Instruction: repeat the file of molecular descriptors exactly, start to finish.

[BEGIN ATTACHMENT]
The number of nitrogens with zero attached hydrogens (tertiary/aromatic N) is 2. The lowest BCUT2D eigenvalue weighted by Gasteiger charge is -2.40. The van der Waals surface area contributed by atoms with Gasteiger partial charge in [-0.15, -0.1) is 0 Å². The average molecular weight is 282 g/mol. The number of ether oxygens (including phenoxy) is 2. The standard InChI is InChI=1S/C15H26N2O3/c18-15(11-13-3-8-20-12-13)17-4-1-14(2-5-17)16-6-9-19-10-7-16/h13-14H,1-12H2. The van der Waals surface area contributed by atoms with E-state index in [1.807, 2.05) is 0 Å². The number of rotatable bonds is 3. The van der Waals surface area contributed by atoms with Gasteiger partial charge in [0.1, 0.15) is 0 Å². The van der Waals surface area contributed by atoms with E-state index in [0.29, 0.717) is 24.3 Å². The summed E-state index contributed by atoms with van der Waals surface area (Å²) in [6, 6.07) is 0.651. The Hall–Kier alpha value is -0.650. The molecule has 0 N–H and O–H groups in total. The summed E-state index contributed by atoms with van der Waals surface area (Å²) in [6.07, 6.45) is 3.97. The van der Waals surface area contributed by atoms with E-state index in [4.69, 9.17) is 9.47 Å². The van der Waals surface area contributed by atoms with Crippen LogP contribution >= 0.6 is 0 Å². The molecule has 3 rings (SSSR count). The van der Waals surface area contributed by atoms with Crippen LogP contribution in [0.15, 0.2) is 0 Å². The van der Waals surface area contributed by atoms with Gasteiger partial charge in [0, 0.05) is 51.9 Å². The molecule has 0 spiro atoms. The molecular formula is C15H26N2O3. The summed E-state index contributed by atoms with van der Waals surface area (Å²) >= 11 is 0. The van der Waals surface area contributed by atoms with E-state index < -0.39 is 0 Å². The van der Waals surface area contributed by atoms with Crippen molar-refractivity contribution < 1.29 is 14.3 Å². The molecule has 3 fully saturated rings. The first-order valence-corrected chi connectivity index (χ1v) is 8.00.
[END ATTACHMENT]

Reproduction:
The number of nitrogens with zero attached hydrogens (tertiary/aromatic N) is 2. The lowest BCUT2D eigenvalue weighted by Gasteiger charge is -2.40. The van der Waals surface area contributed by atoms with Gasteiger partial charge in [-0.15, -0.1) is 0 Å². The average molecular weight is 282 g/mol. The number of ether oxygens (including phenoxy) is 2. The standard InChI is InChI=1S/C15H26N2O3/c18-15(11-13-3-8-20-12-13)17-4-1-14(2-5-17)16-6-9-19-10-7-16/h13-14H,1-12H2. The van der Waals surface area contributed by atoms with E-state index in [1.807, 2.05) is 0 Å². The number of rotatable bonds is 3. The van der Waals surface area contributed by atoms with Gasteiger partial charge in [0.1, 0.15) is 0 Å². The van der Waals surface area contributed by atoms with E-state index in [0.29, 0.717) is 24.3 Å². The summed E-state index contributed by atoms with van der Waals surface area (Å²) in [6, 6.07) is 0.651. The Hall–Kier alpha value is -0.650. The molecule has 0 N–H and O–H groups in total. The summed E-state index contributed by atoms with van der Waals surface area (Å²) in [6.07, 6.45) is 3.97. The van der Waals surface area contributed by atoms with E-state index in [4.69, 9.17) is 9.47 Å². The van der Waals surface area contributed by atoms with Crippen LogP contribution >= 0.6 is 0 Å². The molecule has 3 rings (SSSR count). The van der Waals surface area contributed by atoms with Crippen LogP contribution in [0.15, 0.2) is 0 Å². The van der Waals surface area contributed by atoms with Gasteiger partial charge in [0, 0.05) is 51.9 Å². The molecule has 0 spiro atoms. The molecular formula is C15H26N2O3. The summed E-state index contributed by atoms with van der Waals surface area (Å²) >= 11 is 0. The van der Waals surface area contributed by atoms with E-state index < -0.39 is 0 Å². The van der Waals surface area contributed by atoms with Crippen molar-refractivity contribution < 1.29 is 14.3 Å². The molecule has 3 fully saturated rings. The first-order valence-corrected chi connectivity index (χ1v) is 8.00.